The USITT Board of Directors awarded three Innovation Grants totaling nearly $80,000 at its March 19 meeting. This is the second round of funding in this program, designed to foster new technologies for use in the theatre and performing arts.

GRANT 1: Plotbot

Funded at $49,627

This project intends to create a computer-directed robot to physically plot load-in and/or spike marks for a stage set. The process, similar to a CNC router, would significantly reduce the amount of time and human energy required to load-in scenery over the currently used manual system of plotting points off of an X and Y axis. The Plotbot device, as described by the submitters, would be significantly quicker and more accurate. The development team anticipates that applications of the Plotbot could also be used in trade shows, construction projects, sporting events, and street festivals.

The project team consists of Matthew Leckenbusch, Brad Putman and Shannon Robert of Clemson University, Clemson, S.C., and Mike East of TTS Studios, Charleston, S.C.

GRANT 2: Reduction of Cable-Induced Spin of Flying Scenic Elements Suspended from a Single Point

Funded at $24,912

Flying scenic elements flown on a single point, such as chandeliers, typically rotate due to rotation inherent in the cable from which the element is suspended. The project intends to develop a product that can easily be integrated into a single-point rigging system at the flown element, the function of which is to physically isolate cable rotation from the element and thereby eliminate cable-induced rotation, which can distract the audience from the story being told onstage.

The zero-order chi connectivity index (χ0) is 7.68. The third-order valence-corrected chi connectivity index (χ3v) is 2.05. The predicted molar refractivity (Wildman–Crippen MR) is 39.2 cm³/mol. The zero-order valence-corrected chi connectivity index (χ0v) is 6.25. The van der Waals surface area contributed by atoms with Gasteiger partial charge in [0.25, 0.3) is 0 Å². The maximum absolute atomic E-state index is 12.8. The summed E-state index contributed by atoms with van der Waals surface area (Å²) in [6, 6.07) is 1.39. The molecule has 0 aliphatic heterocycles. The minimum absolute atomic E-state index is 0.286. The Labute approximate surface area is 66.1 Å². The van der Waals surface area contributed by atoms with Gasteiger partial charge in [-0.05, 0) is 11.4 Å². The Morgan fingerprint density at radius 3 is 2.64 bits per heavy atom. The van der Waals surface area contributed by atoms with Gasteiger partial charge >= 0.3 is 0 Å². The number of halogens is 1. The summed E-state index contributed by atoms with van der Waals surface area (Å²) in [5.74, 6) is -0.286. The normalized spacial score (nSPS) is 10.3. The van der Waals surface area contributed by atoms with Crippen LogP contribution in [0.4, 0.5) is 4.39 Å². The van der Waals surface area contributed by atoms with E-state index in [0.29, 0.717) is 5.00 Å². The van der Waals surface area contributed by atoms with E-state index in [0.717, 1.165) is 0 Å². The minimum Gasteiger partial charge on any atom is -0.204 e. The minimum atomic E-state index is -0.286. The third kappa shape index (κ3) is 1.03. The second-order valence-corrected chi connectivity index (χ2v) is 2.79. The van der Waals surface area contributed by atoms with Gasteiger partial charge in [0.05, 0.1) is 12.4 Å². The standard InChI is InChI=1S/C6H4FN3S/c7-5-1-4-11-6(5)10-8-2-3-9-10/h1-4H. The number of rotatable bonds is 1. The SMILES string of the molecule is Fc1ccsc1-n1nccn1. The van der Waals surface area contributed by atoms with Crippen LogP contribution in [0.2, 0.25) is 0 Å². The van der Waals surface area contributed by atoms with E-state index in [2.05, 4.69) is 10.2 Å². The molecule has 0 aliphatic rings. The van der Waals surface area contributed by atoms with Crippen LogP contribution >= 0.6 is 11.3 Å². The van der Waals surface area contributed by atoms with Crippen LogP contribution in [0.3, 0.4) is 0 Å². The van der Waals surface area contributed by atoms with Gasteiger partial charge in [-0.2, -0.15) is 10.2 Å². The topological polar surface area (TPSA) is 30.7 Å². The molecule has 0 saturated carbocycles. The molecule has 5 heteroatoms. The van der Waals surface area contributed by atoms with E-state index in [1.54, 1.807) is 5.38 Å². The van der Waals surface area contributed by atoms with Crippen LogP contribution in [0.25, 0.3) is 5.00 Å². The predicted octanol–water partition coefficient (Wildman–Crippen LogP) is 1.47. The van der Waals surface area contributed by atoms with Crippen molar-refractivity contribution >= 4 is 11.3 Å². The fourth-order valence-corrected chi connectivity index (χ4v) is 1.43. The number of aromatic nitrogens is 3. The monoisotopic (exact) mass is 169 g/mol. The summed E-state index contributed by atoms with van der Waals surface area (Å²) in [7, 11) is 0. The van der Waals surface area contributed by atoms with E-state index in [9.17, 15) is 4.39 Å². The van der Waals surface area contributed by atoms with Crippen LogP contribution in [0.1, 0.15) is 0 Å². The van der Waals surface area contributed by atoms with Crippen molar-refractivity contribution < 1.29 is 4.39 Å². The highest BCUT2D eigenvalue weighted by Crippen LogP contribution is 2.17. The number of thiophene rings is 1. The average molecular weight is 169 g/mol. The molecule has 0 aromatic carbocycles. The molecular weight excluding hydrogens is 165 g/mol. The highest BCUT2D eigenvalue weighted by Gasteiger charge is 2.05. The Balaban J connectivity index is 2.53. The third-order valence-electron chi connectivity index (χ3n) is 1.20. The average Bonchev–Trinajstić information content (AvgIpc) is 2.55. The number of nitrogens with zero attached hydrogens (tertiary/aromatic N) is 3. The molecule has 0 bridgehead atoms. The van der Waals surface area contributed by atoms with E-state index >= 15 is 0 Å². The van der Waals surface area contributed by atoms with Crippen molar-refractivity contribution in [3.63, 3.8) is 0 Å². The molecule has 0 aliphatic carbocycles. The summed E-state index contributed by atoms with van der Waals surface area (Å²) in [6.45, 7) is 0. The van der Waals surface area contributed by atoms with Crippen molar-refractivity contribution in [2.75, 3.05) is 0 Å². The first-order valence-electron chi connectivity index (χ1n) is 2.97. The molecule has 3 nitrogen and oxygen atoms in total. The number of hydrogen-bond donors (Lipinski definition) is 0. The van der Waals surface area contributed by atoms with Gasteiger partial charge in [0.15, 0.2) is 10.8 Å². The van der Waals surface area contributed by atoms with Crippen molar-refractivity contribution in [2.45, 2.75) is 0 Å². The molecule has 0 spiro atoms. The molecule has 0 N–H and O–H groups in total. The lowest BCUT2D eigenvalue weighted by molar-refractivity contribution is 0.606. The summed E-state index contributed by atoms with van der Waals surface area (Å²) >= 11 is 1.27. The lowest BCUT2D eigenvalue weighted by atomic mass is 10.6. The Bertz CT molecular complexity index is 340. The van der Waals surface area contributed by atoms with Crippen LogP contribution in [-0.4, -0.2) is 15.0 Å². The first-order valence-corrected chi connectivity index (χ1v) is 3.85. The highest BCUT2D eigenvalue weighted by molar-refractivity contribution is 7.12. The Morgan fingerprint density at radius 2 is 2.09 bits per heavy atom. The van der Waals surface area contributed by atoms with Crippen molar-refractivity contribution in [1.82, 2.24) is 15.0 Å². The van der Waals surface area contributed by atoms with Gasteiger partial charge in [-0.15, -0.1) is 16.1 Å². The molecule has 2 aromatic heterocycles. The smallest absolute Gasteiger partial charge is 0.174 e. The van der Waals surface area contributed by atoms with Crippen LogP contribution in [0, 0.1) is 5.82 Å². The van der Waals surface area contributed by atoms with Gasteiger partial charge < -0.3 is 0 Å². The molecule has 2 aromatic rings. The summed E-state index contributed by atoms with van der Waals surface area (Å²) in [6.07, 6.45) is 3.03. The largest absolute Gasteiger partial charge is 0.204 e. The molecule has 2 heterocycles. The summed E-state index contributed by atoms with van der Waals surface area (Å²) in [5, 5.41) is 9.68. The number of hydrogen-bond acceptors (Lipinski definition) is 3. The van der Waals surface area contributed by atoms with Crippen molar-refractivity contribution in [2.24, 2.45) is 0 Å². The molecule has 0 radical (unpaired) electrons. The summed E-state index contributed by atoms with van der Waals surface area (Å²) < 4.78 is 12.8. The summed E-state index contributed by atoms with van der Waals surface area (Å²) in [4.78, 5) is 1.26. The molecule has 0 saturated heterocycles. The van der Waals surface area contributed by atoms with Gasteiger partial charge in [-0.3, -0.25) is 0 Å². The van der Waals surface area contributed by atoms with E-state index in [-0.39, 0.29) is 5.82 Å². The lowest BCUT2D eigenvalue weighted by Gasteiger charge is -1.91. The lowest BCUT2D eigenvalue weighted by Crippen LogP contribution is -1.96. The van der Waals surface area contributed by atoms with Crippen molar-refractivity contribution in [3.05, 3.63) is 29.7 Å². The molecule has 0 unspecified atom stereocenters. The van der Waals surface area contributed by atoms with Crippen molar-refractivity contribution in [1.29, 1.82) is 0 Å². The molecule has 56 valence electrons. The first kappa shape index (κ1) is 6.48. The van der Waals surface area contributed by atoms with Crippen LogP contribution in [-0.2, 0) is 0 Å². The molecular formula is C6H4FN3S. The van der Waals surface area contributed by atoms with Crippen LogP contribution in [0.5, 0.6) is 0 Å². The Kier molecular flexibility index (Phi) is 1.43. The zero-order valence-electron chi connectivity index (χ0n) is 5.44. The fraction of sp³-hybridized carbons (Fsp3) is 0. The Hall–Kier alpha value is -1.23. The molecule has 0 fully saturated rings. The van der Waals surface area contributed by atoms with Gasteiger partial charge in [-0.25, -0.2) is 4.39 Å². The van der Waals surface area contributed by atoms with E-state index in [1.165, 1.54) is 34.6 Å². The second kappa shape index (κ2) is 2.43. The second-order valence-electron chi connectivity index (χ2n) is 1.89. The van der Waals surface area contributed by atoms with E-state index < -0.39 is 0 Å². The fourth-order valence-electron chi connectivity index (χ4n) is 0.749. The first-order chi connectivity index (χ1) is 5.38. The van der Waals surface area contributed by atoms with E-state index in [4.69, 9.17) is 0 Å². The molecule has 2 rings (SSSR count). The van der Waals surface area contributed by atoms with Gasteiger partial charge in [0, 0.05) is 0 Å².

The project is the creation of Steph Waaser, the associate technical director at Oregon Shakespeare Festival, Ashland, Ore. In 2018, Waaser received USITT’s Bernhard R. Works, Frederick A. Buerki Scenic Technology Award, known as the “Golden Hammer,” one of the Institute’s awards for outstanding early career designers, managers, and technicians.

GRANT 3: Developing Tools and Community for Virtual Reality in the Performing Arts

Funded at $3,849.82

The project seeks to create a test-phase virtual reality (VR) program for design and production. The goal is to make this an open-source program to substantially lower the entry barrier for people seeking to use virtual reality in the performing arts. As VR becomes more accessible, the ability to effectively use this technology in the arts is becoming more plausible and practical. While there is significant development in VR worldwide, the project developers note that the U.S. has largely been overshadowed by advancements in Europe. They further note that many uses of VR are in a production context rather than in design or production. The team hopes to create a demand for and increase accessibility to open-source VR tools in the arts.

The project team is Collin Huse and Jason Strom of Florida State University, Tallahassee, FL.

The work of all projects is expected to be shown in prototypical or completed form at the Institute’s 2021 Annual Conference in Columbus, Ohio.